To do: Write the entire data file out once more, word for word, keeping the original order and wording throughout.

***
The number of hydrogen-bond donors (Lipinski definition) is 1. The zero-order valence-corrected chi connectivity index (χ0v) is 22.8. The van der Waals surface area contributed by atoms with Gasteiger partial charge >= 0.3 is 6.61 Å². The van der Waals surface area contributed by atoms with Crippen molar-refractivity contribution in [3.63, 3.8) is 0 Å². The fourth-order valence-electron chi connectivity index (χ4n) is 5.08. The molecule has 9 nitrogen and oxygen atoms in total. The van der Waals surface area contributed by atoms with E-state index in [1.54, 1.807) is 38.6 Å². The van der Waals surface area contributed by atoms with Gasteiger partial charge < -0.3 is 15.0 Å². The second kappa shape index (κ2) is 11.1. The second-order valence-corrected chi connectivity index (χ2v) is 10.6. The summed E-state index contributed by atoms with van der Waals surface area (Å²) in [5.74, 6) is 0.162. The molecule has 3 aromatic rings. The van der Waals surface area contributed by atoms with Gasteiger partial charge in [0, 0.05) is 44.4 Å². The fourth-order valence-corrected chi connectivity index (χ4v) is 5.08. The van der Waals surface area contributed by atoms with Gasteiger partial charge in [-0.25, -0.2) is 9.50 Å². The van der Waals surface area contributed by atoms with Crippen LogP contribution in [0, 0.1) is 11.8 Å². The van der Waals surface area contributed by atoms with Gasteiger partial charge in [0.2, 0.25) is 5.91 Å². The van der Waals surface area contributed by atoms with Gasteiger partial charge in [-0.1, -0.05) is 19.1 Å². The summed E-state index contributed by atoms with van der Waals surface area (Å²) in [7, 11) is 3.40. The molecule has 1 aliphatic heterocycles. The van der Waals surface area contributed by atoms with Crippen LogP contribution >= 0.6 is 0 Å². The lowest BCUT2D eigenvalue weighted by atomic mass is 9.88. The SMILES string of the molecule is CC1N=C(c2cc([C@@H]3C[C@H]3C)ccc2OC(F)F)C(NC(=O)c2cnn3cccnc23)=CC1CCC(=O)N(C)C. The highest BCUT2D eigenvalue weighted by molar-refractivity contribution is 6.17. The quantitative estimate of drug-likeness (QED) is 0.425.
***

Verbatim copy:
The number of hydrogen-bond donors (Lipinski definition) is 1. The zero-order valence-corrected chi connectivity index (χ0v) is 22.8. The van der Waals surface area contributed by atoms with Gasteiger partial charge >= 0.3 is 6.61 Å². The van der Waals surface area contributed by atoms with Crippen molar-refractivity contribution in [3.63, 3.8) is 0 Å². The fourth-order valence-electron chi connectivity index (χ4n) is 5.08. The molecule has 9 nitrogen and oxygen atoms in total. The van der Waals surface area contributed by atoms with E-state index in [1.54, 1.807) is 38.6 Å². The van der Waals surface area contributed by atoms with Gasteiger partial charge < -0.3 is 15.0 Å². The second kappa shape index (κ2) is 11.1. The second-order valence-corrected chi connectivity index (χ2v) is 10.6. The summed E-state index contributed by atoms with van der Waals surface area (Å²) in [5.74, 6) is 0.162. The molecule has 3 aromatic rings. The van der Waals surface area contributed by atoms with Gasteiger partial charge in [0, 0.05) is 44.4 Å². The fourth-order valence-corrected chi connectivity index (χ4v) is 5.08. The van der Waals surface area contributed by atoms with Gasteiger partial charge in [-0.25, -0.2) is 9.50 Å². The van der Waals surface area contributed by atoms with Crippen LogP contribution in [0, 0.1) is 11.8 Å². The van der Waals surface area contributed by atoms with Gasteiger partial charge in [0.2, 0.25) is 5.91 Å². The van der Waals surface area contributed by atoms with Gasteiger partial charge in [-0.1, -0.05) is 19.1 Å². The summed E-state index contributed by atoms with van der Waals surface area (Å²) in [7, 11) is 3.40. The molecule has 1 aliphatic heterocycles. The van der Waals surface area contributed by atoms with Crippen LogP contribution >= 0.6 is 0 Å². The lowest BCUT2D eigenvalue weighted by atomic mass is 9.88. The SMILES string of the molecule is CC1N=C(c2cc([C@@H]3C[C@H]3C)ccc2OC(F)F)C(NC(=O)c2cnn3cccnc23)=CC1CCC(=O)N(C)C. The highest BCUT2D eigenvalue weighted by molar-refractivity contribution is 6.17. The quantitative estimate of drug-likeness (QED) is 0.425.